The Datafication of Urban Transport
Following their study of Dockless Bike Hire in Manchester, reported in our recent issue on People, Plans & Places, Geoff Dudley and his colleagues consider how the data collected from such new technologies can become a prime motivating force in political power struggles.
In recent years, there has been growing interest in the acquisition and use of data generated by transport sharing services. These services include app-based ride-hailing such as Uber, dockless bicycle hire, and the hire of electric bicycles and scooters. Industry observers predict that the data generated by the sharing companies will determine their value more than the actual mobility services they provide. There is, however, little consideration of exactly how the data is valued, who should have access to it, and how it will be used. In reality, data can become a prime motivating force in political power struggles between mobility companies, users, and the public authorities, with the different possibilities playing an important part in shaping how the services are operated.
The development of technology has turned a relative scarcity of data into an abundance, but there is a need to understand where the true value of the data lies. In itself, aggregate data may have little value, and it is only when the data is broken down into a form that can have practical applications that it becomes of genuine use and hence value. As a senior executive of a major bike hiring company expressed it during an interview as part of our research on dockless bike sharing, you can have ten million customers, but if only one of them is actually riding, then what you really need to know are the figures for actual demand and take-up. Granular data is therefore more valuable than aggregate data in both commercial and public policy terms.
For example, in the case of dockless bike hiring, early versions of the app might only display and record the beginnings and endings of journeys. Now operators have the capacity to track riders throughout a journey. If local authorities have access to this data, it can assist them in making decisions on where infrastructure should be targeted, as they know the actual routes used. Granular detail can also be of value to local authorities in co-ordinating different modes of transport, allowing a full integration of all services. Note, however, that by definition the data only provides information on realised behaviour and not on potential demand for cycling using dockless bikes, or on situations in which people are prevented from using such bikes. Furthermore, it is unclear how representative the data is of the behaviour of all cyclists in a city.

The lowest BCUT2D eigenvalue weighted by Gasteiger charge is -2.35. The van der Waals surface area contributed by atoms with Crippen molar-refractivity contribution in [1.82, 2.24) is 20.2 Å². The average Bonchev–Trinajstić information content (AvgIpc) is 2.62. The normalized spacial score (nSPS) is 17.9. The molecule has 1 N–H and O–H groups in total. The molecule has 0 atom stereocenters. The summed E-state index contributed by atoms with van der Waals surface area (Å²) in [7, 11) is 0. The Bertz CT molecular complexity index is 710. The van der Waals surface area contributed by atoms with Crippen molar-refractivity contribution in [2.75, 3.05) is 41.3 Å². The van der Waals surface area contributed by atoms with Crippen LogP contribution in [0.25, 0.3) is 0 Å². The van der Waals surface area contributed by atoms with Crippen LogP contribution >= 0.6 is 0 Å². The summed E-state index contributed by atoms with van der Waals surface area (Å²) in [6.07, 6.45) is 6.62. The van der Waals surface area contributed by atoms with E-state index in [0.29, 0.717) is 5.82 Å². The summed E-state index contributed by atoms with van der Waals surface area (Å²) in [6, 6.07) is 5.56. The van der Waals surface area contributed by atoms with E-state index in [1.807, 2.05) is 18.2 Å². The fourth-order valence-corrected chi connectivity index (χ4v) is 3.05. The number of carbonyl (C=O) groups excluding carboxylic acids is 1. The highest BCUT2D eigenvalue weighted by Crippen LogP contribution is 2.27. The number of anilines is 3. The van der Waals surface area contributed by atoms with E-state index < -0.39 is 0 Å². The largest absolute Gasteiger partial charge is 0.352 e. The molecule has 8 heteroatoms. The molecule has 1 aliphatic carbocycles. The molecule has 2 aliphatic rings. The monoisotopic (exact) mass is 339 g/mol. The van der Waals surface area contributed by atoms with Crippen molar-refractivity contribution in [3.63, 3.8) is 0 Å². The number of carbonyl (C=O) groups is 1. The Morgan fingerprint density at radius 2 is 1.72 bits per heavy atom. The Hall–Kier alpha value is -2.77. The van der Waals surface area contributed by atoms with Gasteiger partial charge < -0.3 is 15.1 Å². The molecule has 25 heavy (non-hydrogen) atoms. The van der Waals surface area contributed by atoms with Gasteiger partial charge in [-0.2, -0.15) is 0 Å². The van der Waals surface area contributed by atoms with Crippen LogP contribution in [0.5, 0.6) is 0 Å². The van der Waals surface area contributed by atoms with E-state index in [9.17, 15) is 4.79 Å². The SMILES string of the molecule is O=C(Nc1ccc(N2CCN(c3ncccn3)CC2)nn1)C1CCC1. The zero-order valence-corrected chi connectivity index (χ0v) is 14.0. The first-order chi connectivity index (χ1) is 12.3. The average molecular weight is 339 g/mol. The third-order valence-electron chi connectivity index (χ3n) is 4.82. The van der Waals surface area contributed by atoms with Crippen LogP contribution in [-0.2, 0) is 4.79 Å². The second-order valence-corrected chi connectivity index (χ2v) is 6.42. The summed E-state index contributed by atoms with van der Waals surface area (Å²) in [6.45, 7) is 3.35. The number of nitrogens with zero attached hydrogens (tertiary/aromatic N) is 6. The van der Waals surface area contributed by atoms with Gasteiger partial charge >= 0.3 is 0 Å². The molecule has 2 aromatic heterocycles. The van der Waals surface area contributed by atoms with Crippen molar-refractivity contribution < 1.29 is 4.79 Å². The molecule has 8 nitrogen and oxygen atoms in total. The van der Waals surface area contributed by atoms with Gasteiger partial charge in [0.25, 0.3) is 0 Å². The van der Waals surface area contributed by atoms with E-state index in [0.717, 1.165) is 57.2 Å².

Data can also be commercially valuable to the operators, when it is sold to third parties. For example, it would be useful for retail and food and drink businesses to know in what numbers, and when, people are travelling and congregating in certain areas, and data from sharing services can provide this information. Bike hiring data can also be sold as a component in corporate membership for companies. This means that a company can have bike hire membership for its whole staff, and by analysing the data the bike hire operator can report to them on how the scheme is being used. This brings in a revenue stream for the bike hire operators and can be designed to help companies encourage employees to get on bikes. This datafication of travel patterns can be used as a means of paying for bike hire schemes, and can avoid the need for public subsidies.
At the same time, the extent to which apps can track people while riding can be politically sensitive. Smart phones now become the means whereby people’s movements can be comprehensively covered. The resulting loss of privacy seems to be accepted by younger people more readily than by older generations, who tend to have greater qualms about the tracking of movements as the new normal. Data will of course be anonymised for commercial or public authority use, but political pressures may develop to give people the option to opt out of the details of their journeys being tracked.
In the case of granular data, there can be power struggles between companies and local authorities over questions of access, where the companies are sensitive about releasing data that they perceive as being of commercial value to both themselves and competitors. With regard to interpreting the data itself, there is also the question of whether either the companies or the local authorities have the capacity to make the best use of the data. The analysis and evaluation of data requires resources and expertise, but can add to the costs of companies operating on thin margins, or local authorities providing services in times of public austerity.
Even in cases where local authorities are given access to the necessary data, there can be scope for political tensions. As a senior executive of a major dockless bike hire operator explained to us, a local authority may want an operator to work in areas with social need, but which are not commercially viable. In these cases an element of public subsidy is likely to be required, but can be difficult for authorities working on tight budgets.
Nevertheless, there are likely to be increasing public pressures for data to be made publicly available, such as the argument that, as the data is produced from public highways, so it should be made available for public use. However, data in itself is not a magic key in terms of providing answers to complex policy and investment questions. Effective use of data requires not only expert analysis, but also the political authority and judgement to bring about the desired policy objectives.